I can read. I can dance. But I can't write. I am slowly typing this with my left hand. For almost as long as I can remember, writing has been my all-purpose solution - my work, my fun, my therapy. Without it, I don't feel like myself - but I will be back.

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April 27, 2011

I'd rather my intestines jumped up and strangled my head

Aina requested this, and it's been too long since I've heard this rant:

I sometimes wish that film critic Mark Kermode would rant about everything in the world that I didn't like. But I will settle for Kermode's rant, I mean review, of The Holiday.

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April 21, 2011

I can't take my eyes off of you... 'til I find somebody new

Closer opens with Natalie Portman and Jude Law in slow motion, to the sound of Damien Rice. You would think the scene were designed specifically to appeal to my senses - well, mine and most girls my age in 2004.

I saw this movie twice in the movie theater back then, and I bought Damien Rice's album O because of this scene. Most of my friends found the movie depressing. My boss voiced vague concerns about my mental health* when I played O at work. But I don't feel depressed when I hear sad music or see a sad story about four more or less messed up people. If you're feeling blue and for some ridiculous reason want to drag yourself even further down, watch a romantic comedy. Wonder why your life doesn't look like that. If you want to be feel better, seek catharsis. I find sad movies somewhat comforting in their brutal honesty - and in the way they remind me that at least I'm not a character in Closer.

And so, seven years and another Damien Rice album later, I'm still fascinated and impressed by how complex Closer manages to be, even though it's just four characters interacting in a handful of scenes over a period of four years. The trailer tagline is "If you believe in love at first sight, you never stop looking." It's about dating, cheating, hurting people, but actually it's about how even when we're trying to be confident, rational and responsible, emotions and impulses can lead us to make decisions we know are stupid and hurtful.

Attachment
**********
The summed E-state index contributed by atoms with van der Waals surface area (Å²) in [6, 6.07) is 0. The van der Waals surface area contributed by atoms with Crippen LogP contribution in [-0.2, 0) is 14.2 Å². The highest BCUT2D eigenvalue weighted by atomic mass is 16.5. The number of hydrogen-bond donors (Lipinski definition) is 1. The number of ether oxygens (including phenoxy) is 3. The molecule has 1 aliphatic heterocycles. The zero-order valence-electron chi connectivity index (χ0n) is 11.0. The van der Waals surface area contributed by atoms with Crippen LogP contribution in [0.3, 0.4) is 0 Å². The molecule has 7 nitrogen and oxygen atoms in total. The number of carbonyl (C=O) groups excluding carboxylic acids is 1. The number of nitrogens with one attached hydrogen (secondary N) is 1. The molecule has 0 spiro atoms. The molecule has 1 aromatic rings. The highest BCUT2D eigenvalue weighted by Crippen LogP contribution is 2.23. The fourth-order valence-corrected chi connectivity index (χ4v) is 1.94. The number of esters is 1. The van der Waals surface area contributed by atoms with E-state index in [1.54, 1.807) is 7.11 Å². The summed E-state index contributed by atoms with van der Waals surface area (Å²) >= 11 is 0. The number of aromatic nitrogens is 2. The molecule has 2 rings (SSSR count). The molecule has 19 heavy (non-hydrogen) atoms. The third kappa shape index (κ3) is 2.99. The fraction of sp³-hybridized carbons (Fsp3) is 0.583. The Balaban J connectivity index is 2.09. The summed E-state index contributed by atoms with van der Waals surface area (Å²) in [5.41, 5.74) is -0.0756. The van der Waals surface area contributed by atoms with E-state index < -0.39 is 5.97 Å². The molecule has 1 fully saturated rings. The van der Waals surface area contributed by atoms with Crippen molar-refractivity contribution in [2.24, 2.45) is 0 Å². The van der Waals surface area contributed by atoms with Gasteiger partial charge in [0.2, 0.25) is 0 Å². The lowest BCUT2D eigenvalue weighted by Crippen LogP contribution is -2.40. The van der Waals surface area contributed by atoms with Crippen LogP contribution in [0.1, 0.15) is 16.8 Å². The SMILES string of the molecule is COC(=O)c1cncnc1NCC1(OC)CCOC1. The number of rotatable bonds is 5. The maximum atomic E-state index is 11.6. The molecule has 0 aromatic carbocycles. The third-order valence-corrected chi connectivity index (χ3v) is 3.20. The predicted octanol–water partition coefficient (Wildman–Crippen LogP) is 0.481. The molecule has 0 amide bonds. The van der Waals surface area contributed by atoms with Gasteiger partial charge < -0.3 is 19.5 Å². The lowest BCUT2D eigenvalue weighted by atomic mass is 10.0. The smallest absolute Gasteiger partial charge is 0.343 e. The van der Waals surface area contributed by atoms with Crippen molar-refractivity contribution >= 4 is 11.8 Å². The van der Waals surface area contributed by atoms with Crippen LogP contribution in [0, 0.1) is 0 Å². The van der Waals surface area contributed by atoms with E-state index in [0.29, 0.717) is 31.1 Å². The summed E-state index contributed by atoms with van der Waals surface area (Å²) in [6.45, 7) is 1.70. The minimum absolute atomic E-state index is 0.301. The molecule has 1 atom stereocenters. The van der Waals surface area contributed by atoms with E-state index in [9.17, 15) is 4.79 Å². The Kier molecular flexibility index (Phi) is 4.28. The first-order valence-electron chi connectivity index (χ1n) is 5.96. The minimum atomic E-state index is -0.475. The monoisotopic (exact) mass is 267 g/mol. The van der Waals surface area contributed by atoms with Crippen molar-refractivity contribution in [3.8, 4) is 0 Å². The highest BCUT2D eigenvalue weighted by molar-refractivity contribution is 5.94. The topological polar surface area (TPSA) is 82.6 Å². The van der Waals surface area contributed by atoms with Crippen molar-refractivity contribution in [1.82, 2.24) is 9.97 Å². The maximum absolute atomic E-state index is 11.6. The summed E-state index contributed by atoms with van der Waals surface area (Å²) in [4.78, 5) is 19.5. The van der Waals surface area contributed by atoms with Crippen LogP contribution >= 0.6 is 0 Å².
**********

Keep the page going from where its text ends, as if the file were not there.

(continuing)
Of course I identify with Natalie Portman's character because she's the one who plays a 24-year-old girl. But she's also the one who tells her possessive, complicated writer boyfriend, when he's just announced that although he loves her, he's leaving her for someone he just helplessly fell in love with:

"Oh, as if you had no choice?!?! There's a moment, there's always a moment: I can do this, I can give into this, or I can resist it. And I don't know when your moment was, but I bet you there was one."

To her, the only way to leave is by saying: I don't love you anymore. Good-bye. And if you still love someone, you don't leave. Which means that while she seems to submit completely and love unconditionally, it's with the knowledge that she has absolute unbreakable rules about how things are supposed to work. Like in her job as a stripper, she gives everything, up until a certain irrevocable limit.

And I think that's the point of this story, which so many of my friends found pointless: How much control do we really have over our emotions? When do we stop acting rationally? When does the game suddenly become too real? Or as Roger Ebert writes in a review you really shouldn't read until after you've seen the film:

There is the sense that their trusts and betrayals are not fundamentally important to them; "You've ruined my life," one says, and then is told, "You'll get over it."

Yes, unless, fatally, true love does strike at just that point when all the lies have made it impossible. Is there anything more pathetic than a lover who realizes he (or she) really is in love, after all the trust has been lost, all the bridges burnt and all the reconciliations used up?

(Vaguely) related post: Love means not leaving

* I'm doing very well, thank you. If you're not as happy as I am, here are 11 ways to feel better.

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April 17, 2011

The world is enough

Tim Minchin's poem "Storm" is brilliant, and really doesn't require a comment from me. Here's a quote:

Does the idea that there might be knowledge frighten you?
Does the idea that an afternoon on Wiki-fucking-pedia might enlighten you, frighten you?
Does the notion that there might not be a supernatural so blow your hippie noodle that you'd rather just stand in the fog of your inability to google?
Isn't this enough?
Just this world?
Just this beautiful, complex, wonderfully unfathomable natural world? How does it so fail to hold our attention that we have to diminish it with the invention of cheap man-made myths and monsters?
- Tim Minchin, Storm

... and I've published the full animated video below.

(Image via Atheist Etiquette)

Continue reading "The world is enough"

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Jeg er sitert på omslaget av Elin Ørjasæters bok Det glade vanvidd  (2. opplag).

For å finne ut hva jeg mener, les hele bloggposten jeg skrev om boken.

Og les boken selvfølgelig.